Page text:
chi-square test with Yates correction, ^(1) = 8.358, p <
.004.
We collapsed the one-example and three-example
groups together in this analysis because our main focus in
Experiment 1 was on the role of examples and because no
significant differences between the two groups were found
in the foregoing two analyses.
Fourth, hierarchical cluster analyses (Williams, Hill, &
Vang, 1992) were performed on the tallies of the number of
times each pair of test problems had been placed into the
same category for each group. Figure 1 shows the resulting
clusters for each group, indicating that the no-example
group sorted on the basis of surface features, whereas the
three-example and one-example groups showed some clus-
tering on the basis of structure and some clustering on the
basis of surface features. A useful way to view the cluster-
ing structures of each group is to focus on the first four or
five clusters created with the constraint that no cluster
contain more than four items. For example, in examining
the first four clusters established by the no-example group,
we find that each cluster contains three problems with the
same surface feature, indicating that there is no clustering
on the basis of problem structure. In contrast, in examining
the first four clusters established by the three-example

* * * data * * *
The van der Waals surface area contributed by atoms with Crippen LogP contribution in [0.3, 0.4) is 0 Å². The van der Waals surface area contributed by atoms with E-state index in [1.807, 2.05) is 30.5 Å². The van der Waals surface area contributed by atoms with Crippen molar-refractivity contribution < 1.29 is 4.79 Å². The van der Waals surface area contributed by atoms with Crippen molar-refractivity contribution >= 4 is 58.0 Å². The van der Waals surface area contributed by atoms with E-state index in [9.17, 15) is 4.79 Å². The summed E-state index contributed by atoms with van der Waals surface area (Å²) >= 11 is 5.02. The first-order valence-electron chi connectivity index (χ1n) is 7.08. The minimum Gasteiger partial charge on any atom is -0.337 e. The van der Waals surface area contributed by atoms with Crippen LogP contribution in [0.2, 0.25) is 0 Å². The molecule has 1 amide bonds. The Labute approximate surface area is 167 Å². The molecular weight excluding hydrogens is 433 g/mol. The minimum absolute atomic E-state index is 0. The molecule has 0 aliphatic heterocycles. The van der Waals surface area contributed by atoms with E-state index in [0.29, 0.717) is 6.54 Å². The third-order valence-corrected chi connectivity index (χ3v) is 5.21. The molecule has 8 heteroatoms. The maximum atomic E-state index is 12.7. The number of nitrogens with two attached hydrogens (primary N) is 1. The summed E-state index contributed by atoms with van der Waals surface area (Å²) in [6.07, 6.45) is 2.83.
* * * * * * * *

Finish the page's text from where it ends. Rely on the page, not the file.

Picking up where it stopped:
group, we find some clustering on the basis of structure such
as r-2 and
r-3;
some clustering on the basis of both structure
and surface, such as t-2, t-3, x-2, and x-3; and some clus-
tering on the basis of surface features, such as x-1 and t-1
and r-4, x-4, and t-4. It is interesting that when students
show signs of clustering on the basis of structure, they seem
to be better able to distinguish correlation problems as a
separate category (as indicated by the cluster containing r-2
and r-3) and more likely to confuse chi-square and Mest
problems (as indicated by the cluster containing t-2,
t-3,
x-2,
and x-3). Finally, the first four clusters established by the
one-example group are mainly based on surface features,
STATISTICS WORD PROBLEMS151
Three-Example
r-1-
r-2-
r-3-
t-3-
x-3-
t-2-
x-2-
r-4-
x-4-
t-4-
x-1-
t-1-
t-3-
r-3-
x-3-
x-4-
t-4-
x-1-
t-1-
r-1"
r-4-
t-2"
r-2-
x-2-
One-Example
t
=
1-test
r
=
correlation
x
=
chi-square
1,2,3, and 4
=
different surface stories
No-Example
Figure 1. Hierarchical cluster analysis results for three groups in Experiment 1. One centimeter
equals
1
unit of Euclidean
distance.
Each letter-number pair represents a sorting
problem:
t = t test,
x = chi-square, r = correlation;
1
= cover story about experience and typing speed, 2 = cover story
about temperature and precipitation, 3 = cover story about fatigue and mental alertness, 4 = cover
story about reading skill and grade point average.
with t-3, r-3, and x-3 clustered, x-4 and t-4 clustered, x-1,
t-1,
and r-1 clustered, and t-2, r-2, and x-2 clustered (along
with r-4), whereas two problems of the same structural type
are clustered in one category, namely, r-2 and r-4 (along
with t-2 and x-2).
Taken together, these results are consistent with our main
hypothesis that statistics-naive students who are exposed to
examples of various types of statistics problems are more
likely to construct structure-based schemas of problem
types than equivalent students who are not exposed to
examples.
However, these results are contrary to our secondary
prediction that students receiving three examples of each
problem type are more likely to sort subsequent problems